A guide to Newcastle's and Gateshead's Indian restaurants and the areas to find the best Indian restaurants in the city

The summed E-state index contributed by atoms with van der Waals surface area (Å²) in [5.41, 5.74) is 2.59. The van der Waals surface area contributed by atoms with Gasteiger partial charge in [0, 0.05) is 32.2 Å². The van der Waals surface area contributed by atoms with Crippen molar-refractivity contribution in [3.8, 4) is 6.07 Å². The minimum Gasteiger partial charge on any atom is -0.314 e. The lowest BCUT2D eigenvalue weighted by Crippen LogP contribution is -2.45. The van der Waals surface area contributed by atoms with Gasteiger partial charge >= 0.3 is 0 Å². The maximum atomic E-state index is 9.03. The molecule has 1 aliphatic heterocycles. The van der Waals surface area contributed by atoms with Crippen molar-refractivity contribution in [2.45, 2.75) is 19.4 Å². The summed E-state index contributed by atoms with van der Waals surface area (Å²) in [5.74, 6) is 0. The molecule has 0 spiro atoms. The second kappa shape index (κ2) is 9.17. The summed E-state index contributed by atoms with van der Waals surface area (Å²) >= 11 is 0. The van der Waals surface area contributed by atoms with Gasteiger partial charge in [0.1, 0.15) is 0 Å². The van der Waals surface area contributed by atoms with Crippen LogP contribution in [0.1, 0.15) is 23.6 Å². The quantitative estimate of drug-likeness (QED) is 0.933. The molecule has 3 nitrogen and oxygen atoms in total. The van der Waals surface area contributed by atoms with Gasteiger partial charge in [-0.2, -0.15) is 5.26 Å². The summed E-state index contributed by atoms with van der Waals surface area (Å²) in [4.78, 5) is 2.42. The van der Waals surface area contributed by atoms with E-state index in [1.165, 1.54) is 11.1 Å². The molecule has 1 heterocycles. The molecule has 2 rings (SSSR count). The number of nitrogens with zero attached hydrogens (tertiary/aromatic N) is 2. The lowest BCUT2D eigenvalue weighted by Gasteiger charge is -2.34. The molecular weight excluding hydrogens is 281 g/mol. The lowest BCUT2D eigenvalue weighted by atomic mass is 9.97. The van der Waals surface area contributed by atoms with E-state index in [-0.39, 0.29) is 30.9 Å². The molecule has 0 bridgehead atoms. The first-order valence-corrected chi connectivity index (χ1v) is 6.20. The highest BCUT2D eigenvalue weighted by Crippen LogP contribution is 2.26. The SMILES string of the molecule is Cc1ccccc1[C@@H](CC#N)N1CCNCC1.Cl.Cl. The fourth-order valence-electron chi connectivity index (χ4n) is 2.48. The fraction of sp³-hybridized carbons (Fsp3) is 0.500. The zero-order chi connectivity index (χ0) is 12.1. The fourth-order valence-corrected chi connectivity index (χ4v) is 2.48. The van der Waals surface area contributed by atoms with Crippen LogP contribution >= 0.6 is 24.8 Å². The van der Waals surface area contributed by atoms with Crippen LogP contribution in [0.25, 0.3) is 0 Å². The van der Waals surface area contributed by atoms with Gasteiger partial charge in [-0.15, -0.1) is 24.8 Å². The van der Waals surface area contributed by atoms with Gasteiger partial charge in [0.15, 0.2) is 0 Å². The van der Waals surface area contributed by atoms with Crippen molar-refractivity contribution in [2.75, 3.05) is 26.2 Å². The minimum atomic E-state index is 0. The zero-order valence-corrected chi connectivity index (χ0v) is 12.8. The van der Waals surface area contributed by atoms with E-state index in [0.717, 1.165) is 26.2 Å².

by fizzytom on April 6, 2013